Monday, October 17, 2011

An Apple a Day...



Health Benefits of Apples

The old saying "An apple a day keeps a doctor away" is not just a worn out phrase. The modern research confirms what our grandmothers knew about this amazingly versatile fruit.

Apple is the fruit of an apple tree that belongs to the species of Malus domestica in the rose family or the Rosaceae. Apple tree is not only one of the most widely cultivated fruit trees but also the best known one among all the members of the genus Malus. There are more seven thousand varieties of apples known to us and most of them have been cultivated since the Iron Age (around 1200 B.C.) Older archeological evidence suggests that apple trees might have been known in Ancient Egypt much earlier than that. 

In ancient Greece apple was attributed to the goddess Aphrodite and, thus, was considered to be a fruit of love and passion. In the Norse mythology, on the other hand, apples were the symbol of eternal youth.

Although those who consume apples cannot expect to stay young forever, the health benefits of apples cannot be underestimated as the apples are most certainly one of the healthiest foods easily available to us all year round. 

Apples are nutritional powerhouses. They contain powerful nutrients such as vitamins, antioxidants, fiber, and various phytochemicals that have an incredible disease fighting potential. Research shows that apples may help prevent many diseases including lung cancer, cardiovascular disease, asthma, obesity, Alzheimer’s disease, and dementia. 

The apple peel contains triterpenoids which possess strong anti-cancer activity and may help prevent breast, colon, and liver cancer.

Apple stem cells from a rare species of a Swiss apple were found to stop skin cells from dying and are currently used in topical solutions to prevent wrinkles. The reported test results are quite spectacular. 

So, what exactly can apples do for our health?
  • In Chinese Medicine apples are believed to strengthen the heart, quench thirst, lubricate the lungs, decrease mucous, and increase body fluids, while in the West apples are most often used to help digestion. The high fiber content helps regulate the bowel movement and prevents many digestive disorders such as chronic constipation, hemorrhoids, diverticulitis, and possibly even the cancer of the colon. Apple pectin helps the intestinal flora to multiply thus improving the overall digestive health.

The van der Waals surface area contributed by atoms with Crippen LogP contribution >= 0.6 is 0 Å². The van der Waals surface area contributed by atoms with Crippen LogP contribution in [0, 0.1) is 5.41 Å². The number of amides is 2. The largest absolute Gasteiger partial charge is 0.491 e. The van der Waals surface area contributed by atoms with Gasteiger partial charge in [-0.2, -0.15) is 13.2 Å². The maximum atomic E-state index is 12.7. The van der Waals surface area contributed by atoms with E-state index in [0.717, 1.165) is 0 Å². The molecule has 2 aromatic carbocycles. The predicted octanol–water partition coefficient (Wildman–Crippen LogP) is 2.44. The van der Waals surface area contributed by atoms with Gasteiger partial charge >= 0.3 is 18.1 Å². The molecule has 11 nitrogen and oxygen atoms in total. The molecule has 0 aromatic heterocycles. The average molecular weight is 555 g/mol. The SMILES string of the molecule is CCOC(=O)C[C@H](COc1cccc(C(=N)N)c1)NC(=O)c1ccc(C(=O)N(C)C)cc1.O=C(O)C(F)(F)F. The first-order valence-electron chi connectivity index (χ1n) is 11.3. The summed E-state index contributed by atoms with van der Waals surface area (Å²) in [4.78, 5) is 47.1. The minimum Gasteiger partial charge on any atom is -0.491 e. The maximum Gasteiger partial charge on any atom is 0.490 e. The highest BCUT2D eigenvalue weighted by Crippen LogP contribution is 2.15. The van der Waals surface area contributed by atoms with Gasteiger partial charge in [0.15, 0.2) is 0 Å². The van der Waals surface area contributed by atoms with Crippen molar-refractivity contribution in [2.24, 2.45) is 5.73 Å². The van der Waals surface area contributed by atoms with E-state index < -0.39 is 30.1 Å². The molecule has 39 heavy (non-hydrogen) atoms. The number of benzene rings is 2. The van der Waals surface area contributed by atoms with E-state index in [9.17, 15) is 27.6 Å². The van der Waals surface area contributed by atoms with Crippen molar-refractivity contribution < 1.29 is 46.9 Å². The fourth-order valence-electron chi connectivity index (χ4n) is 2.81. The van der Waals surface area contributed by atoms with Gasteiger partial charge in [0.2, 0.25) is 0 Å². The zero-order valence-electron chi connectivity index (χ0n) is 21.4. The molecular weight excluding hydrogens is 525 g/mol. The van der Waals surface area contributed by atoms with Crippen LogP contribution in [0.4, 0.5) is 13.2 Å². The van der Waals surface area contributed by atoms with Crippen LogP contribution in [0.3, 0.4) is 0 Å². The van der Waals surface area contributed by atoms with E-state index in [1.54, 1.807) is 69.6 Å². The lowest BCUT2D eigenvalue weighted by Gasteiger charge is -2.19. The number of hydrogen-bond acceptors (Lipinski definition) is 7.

• Apples can help regulate blood sugar through a variety of mechanisms. The apple pectin, for example, delivers galacturonic acid to the body - a compound known to lower the body's need for insulin. The flavonoid quercetin can inhibit enzymes such as alpha-amylase and alpha-glucosidase which are involved in the metabolism of complex carbohydrates into simple sugars. This results in fewer sugar spikes in the blood. The apple polyphenols also reduce the absorption of glucose from the digestive tract. They stimulate the beta cells in the pancreas to secrete insulin and help increase the glucose re-uptake from the blood through stimulation of the insulin receptors in the body. 
  • Research shows that apples and fresh apple juice may help prevent cardiovascular disease by reducing the levels of LDL, or bad cholesterol, in the blood and improving the function of blood vessels. Both, the fiber and the flavonoids in apples, improve the overall heart health. 
  • Apple flavonoids may help reduce the risk of asthma. Researches found out that people who consumed at least two apples per week had reduced bronchial sensitivity and decreased risk of asthma. Apple consumption reduced the overall susceptibility to respiratory diseases.
  • Apples may help reduce weight in many ways. As mentioned above, apples help improve digestion. The apple fiber is also responsible for the feeling of satiety and help reduce craving. With about 80 calories per fruit, apples deliver so called negative calories. This means that the body uses more calories to digest apples than the amount of calories that apples provide.
  • Researchers found out that apples can prevent breast cancer and the cancer of the colon. Countless studies also demonstrated that apple is the only fruit that can inhibit lung cancer. Scientists suspect that it is the anti-oxidadative and anti-inflammatory action of various compounds working in synergy that is responsible for the anti-tumor activity. 
  • Recent studies demonstrated that the bioflavonoid quercetin in apples may prevent Alzheimer's disease and other neurodegenerative disorders. Apples may also increase production of the neurotransmitter acetylcholine thus preventing cognitive decline in aging adults. 
Other health benefits include improved immune system, effective detoxification of toxins from the body, improved vision, and better dental health. 

Unless you are allergic to apples, an apple or two a day will certainly contribute to a better overall health and prevent many ailments and conditions associated with aging. 

Buy organic apples whenever you can. Wash them well and eat with skin for maximum health benefits.

By Dominique  Allmon

*This information is for educational purposes only and is not meant to diagnose or cure a disease. 

Creative Commons License
An Apple a Day by Dominique Allmon is licensed under a Creative Commons Attribution-NonCommercial-NoDerivs 3.0 Unported License.